Saturday, December 22nd, 2012
A set of six rare and significant letters written at various stages in her life by Charlotte Brontë to her best friend Ellen Nussey are headed back to the Brontë Parsonage Museum in Haworth on the Yorkshire moors, which was for many years the family’s home. The museum had to bid for them at Sotheby’s English Literature, History, Children’s Books & Illustrations sale on December 12th, and since the letters are highly desirable, the bidding was fierce. Thankfully they had a grant to get them over the hump.
The pre-sale estimate was a not inconsiderable £100,000 – 150,000 ($161,000-242,000). The modest Brontë museum doesn’t have that kind of cash lying around, needless to say, so they appealed to the National Heritage Memorial Fund, a government-funded organization that gives grants to save important items of cultural heritage at risk of being sold out of the country or disappearing into private collections. The NHMF gave the Brontë museum £198,450, and they needed every shilling of it since the hammer price turned out to be £185,000. The final bill including buyer’s premium was £223,250 ($359,432).
The reason these six letters (and a first edition of the two-volume 1857 biography of Charlotte Brontë by Elizabeth Gaskell which was also part of the lot, but that was a negligible part of the value) are so dear is that Charlotte’s letters to Ellen are the basis for much of the Brontë scholarship that exists today. The two met at Roe Head School in Dewsbury in 1831 when Charlotte was 15. They became fast friends from then on, corresponding regularly for the next 24 years until Charlotte’s premature death in 1855. Charlotte edited her proof-sheets of Jane Eyre while staying at Ellen’s house, and Ellen was by her side when Charlotte’s beloved sister Anne died in 1849 while the three were on a trip to Scarborough in the vain hope that the sea air might help Anne recover from the tuberculosis that would claim her life.
Ellen kept all of the letters Charlotte wrote her, more than 500 in the final tally. Charlotte’s husband, her father’s curate Rev. Arthur Bell Nichols, wanted the letters destroyed after Charlotte’s death, fearing that they would somehow tarnish her reputation. Nussey refused, bless her forever for that. For the rest of her life — she died at the age of 80 in 1897 — Ellen considered herself a custodian of Charlotte’s personal and literary legacy, and biographers from Elizabeth Gaskell onward sought Ellen out for her recollections and correspondence.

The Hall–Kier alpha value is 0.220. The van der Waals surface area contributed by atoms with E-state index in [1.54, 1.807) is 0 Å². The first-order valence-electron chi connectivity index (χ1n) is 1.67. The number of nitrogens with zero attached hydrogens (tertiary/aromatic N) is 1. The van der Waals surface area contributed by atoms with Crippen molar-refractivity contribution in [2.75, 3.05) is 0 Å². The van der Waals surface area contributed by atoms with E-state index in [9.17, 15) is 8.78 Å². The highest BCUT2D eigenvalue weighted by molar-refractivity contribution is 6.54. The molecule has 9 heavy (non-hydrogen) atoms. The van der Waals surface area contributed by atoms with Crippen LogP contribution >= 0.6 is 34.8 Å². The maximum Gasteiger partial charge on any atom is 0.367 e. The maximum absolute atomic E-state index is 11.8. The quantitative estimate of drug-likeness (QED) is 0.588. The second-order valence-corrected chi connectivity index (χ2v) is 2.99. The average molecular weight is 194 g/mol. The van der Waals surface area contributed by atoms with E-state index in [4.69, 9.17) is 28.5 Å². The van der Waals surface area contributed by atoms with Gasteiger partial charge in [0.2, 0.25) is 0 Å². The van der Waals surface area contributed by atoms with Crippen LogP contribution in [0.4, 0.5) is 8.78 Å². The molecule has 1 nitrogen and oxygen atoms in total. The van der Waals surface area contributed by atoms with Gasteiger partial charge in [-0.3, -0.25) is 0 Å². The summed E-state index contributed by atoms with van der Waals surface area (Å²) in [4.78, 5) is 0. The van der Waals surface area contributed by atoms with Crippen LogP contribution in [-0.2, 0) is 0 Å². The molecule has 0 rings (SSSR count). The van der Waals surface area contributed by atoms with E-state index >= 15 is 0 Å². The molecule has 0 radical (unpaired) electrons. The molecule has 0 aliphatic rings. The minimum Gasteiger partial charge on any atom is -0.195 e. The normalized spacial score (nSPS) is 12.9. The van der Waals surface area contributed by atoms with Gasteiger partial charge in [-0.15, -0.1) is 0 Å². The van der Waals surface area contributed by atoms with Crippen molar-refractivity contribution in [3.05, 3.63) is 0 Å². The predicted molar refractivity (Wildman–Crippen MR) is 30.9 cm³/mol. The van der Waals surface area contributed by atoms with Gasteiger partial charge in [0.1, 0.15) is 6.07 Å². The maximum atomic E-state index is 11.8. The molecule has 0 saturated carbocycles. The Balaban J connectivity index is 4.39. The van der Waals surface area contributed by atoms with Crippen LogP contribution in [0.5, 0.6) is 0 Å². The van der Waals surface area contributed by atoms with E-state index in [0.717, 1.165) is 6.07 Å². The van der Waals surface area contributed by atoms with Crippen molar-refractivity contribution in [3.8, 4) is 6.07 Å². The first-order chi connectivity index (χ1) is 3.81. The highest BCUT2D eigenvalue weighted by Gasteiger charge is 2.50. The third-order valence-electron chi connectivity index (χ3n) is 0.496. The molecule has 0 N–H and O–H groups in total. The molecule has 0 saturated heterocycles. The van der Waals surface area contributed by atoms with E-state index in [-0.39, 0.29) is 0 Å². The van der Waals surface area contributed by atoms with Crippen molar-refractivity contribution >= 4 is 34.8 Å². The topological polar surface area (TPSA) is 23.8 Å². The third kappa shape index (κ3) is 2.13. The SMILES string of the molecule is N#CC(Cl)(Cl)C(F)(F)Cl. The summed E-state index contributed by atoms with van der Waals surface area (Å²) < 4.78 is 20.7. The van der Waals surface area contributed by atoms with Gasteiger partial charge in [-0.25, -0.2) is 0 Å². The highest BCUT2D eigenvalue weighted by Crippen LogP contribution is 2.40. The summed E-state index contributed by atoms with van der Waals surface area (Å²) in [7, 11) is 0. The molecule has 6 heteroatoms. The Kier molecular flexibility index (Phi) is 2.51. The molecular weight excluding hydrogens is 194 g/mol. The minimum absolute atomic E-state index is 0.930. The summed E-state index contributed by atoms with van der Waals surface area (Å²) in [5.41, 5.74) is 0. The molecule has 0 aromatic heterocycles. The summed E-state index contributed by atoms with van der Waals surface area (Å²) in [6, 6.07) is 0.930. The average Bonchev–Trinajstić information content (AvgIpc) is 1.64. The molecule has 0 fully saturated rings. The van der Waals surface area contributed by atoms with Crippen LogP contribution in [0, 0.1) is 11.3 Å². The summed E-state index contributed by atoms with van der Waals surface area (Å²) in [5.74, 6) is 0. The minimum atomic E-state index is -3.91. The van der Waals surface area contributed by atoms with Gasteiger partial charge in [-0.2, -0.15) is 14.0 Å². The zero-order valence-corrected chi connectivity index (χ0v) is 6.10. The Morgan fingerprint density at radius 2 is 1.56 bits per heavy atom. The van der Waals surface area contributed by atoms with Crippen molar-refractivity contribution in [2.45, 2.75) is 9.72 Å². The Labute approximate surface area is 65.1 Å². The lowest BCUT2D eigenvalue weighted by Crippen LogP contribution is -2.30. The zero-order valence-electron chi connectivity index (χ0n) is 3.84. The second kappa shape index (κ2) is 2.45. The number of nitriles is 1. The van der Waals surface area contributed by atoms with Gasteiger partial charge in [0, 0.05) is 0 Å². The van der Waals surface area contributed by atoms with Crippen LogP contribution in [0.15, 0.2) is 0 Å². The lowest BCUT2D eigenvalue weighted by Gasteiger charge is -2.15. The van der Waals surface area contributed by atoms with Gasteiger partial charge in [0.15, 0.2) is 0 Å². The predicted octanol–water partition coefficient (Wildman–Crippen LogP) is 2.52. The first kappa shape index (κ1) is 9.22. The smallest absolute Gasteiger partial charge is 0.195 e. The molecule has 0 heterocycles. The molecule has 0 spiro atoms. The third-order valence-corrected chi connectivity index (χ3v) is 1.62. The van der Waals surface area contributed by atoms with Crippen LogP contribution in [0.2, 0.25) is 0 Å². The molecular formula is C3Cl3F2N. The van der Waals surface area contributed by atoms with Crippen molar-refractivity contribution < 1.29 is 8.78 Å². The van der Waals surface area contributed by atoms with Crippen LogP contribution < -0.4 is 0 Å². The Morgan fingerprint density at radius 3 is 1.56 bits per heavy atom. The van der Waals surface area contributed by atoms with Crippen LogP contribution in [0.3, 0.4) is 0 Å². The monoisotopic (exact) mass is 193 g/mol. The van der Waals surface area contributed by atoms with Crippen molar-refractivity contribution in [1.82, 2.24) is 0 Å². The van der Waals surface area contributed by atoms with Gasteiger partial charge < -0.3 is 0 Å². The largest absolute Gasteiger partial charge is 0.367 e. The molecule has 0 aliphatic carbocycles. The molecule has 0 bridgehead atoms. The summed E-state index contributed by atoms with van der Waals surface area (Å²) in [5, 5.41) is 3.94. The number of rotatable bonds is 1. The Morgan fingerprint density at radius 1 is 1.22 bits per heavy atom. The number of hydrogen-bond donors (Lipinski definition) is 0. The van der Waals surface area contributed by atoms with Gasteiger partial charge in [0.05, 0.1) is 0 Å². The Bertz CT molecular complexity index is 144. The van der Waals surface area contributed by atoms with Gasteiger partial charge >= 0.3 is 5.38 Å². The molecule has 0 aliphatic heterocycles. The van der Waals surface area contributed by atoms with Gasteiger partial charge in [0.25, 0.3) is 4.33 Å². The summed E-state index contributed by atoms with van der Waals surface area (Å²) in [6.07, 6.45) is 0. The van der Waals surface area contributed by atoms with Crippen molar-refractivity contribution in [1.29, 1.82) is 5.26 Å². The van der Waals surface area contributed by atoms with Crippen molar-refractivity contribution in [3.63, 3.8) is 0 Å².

After her death, the letters were sold, many of them ending up in the Haworth museum collection. These particular six were lent to Elizabeth Gaskell who apparently put them between the covers of the first edition of her biography of Charlotte and forgot about them. They were only recently rediscovered when the volumes, then in a private collection, were opened and the letters found out. They’ve only been known from poorly made transcripts until now, all of them inaccurate, so having the originals is an important addition to Brontë scholarship.
The letters cover the entire span of their friendship. The first one was written on October 18th, 1832, a year after they first met. In it Charlotte describes her return to Haworth after visiting Ellen. The second she wrote when she was teaching at Roe Head School in late 1836/early 1837 and it reveals her despair in the midst of a religious crisis. “I have stings of Conscience,” Charlotte writes expressively, “visitings of remorse, glimpses of holy, of inexpressible things which formerly I used to be a stranger to – it may all die away and I may be in utter midnight but I implore a merciful Redeemer that if this be the real dawn of the Gospel it may still brighten to perfect day….” Another written shortly after that describes Ellen’s departure from the area as “an inscrutable fatality” even though it was only of brief duration. The fourth is from the end of Charlotte’s period as teacher at Roe Head. The fifth is of particularly literary interest as it was written while she was working on Jane Eyre in January of 1847. The last one was written at the end of 1854, just three months before her death. In a classic jinx move, she wrote: “As to infection – I have not the slightest fear on my own account – but there are cases as I need not remind you, where wives have just to put their own judgment on the shelf, and do as they are bid….”
The Brontë Parsonage Museum will make them available to scholars in the museum. They might also scan and upload them to their exceptional online collection of Brontë material.